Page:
Mastering MasterChef – Keep calm and stay focused
Series 15 of MasterChef kicked off on Monday 11th February 2019 and immediately I was hooked into watching this compelling cookery competition. Having competed in the finals and been a guest judge for the last 10 years, BBC MasterChef never fails to get my attention, and series 15 is no exception.
Like much of Britain’s population I have watched the first two episodes and it has been brilliant.
BBC MasterChef is a huge deal for amateur cooks that want to progress. I, myself, have launched a successful career out of it, setting up my company Dakshas Gourmet Catering in 2007.
Out of the thousands who apply, 56 amateur cooks are finally selected to compete over four weeks of heats.
This year sees the return of the MasterChef Market, stocked full of great quality produce from across the world, including meat, fish, fruit, vegetables, nuts, pulses, grains and dairy. The challenge is to invent and then cook one dish using anything from the market. It sounds simple but it is much more difficult simply because you can easily lose focus. There are just so many ingredients to choose from and it makes deciding on what you will cook, difficult.
From the very first task, the seven contestants are up against the clock and for some that can be a big challenge. Many cooks practice against the clock at home. That is one thing. In the glare of TV lights and the scrutiny of the cameras cooking becomes a whole different experience. That is why it is really important that contestants stay calm. Easier said than done.
The cooks have an hour and 10 minutes to dazzle the judges and prove they are good enough to stay in the competition. In this round, it’s important that they choose carefully because after tasting their dishes, John Torode and Gregg Wallace (the key judges) will decide which four are good enough to stay. The three other cooks are sent home.
After John and Gregg have decided who stays, the four remaining contestants now have one more challenge standing between them and the next stage. They must cook two courses that will excite not just John and Gregg, but also some very special guests. After the four have cooked, John and Gregg decide which three contestants deserve to go through to the next stage.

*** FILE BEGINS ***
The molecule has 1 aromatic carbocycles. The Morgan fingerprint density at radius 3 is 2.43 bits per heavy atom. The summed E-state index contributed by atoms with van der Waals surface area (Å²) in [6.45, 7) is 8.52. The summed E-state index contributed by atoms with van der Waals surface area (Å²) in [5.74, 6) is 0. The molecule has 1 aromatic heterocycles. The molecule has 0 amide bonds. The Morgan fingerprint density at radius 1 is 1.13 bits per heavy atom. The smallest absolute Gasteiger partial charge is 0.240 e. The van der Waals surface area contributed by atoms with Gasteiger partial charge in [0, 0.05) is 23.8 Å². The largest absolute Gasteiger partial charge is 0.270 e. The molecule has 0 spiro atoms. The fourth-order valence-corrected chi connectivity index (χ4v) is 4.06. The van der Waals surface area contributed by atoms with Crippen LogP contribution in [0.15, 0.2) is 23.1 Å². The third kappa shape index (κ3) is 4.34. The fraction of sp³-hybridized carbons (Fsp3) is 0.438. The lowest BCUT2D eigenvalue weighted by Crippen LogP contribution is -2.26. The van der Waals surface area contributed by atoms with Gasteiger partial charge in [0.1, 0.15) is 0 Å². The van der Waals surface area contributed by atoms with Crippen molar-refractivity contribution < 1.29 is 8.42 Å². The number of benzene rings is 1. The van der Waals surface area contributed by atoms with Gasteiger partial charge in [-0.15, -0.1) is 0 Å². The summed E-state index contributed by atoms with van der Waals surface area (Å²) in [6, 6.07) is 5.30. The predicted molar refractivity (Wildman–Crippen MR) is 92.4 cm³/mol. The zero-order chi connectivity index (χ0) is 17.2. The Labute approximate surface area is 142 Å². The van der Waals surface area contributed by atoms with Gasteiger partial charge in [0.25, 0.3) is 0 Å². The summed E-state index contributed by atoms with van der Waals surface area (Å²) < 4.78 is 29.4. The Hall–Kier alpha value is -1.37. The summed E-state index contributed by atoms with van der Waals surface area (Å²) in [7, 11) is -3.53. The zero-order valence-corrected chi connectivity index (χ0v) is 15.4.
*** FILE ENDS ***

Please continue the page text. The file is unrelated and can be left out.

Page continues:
In the first episode, the contestants had to impress 2018’s MasterChef finalists Nawamin Pinpathomrat, David Crichton and 2018 MasterChef Champion Kenny Tutt, whereas in the second episode, the cooks had to win over 2015’s MasterChef finalists Tony Rodd, Emma Spitzer and champion Simon Wood.
I can admit to feeling more than a little sorry for a number of contestants that didn’t make it through. Did they make any really big mistakes? Not really. A couple had too many ingredients that didn’t combine, a couple of cooks hadn’t tasted their food and one person had undercooked her chicken. However, they will have all learnt from the experience.
Keeping calm and staying focused is one of the major lessons that I learned in my own MasterChef experience. It really is a tough competition. From the very start, contestants can be distracted by the wealth of opportunity provided by the market which is overflowing with food. You may go in with an idea of what you are planning to cook but when you see the mass of options, it’s very tempting to be seduced away from your game plan. Then contestants have to run the gauntlet of the lights, cameras, crew, presenters and guest VIP judges. On top of all of that there is the task of beating the clock in an unfamiliar kitchen. You really have to bring you ‘A Game’ to this show. I am eagerly looking forward to watching more episodes of this very special programme.
Daksha Mistry has appeared as a regular guest judge on BBC MasterChef for over 10 years, and runs successful catering company Dakshas Gourmet Catering which provides global cuisines to high net worth individuals and events. She is also a speaker at events run by Hospitality & Catering News.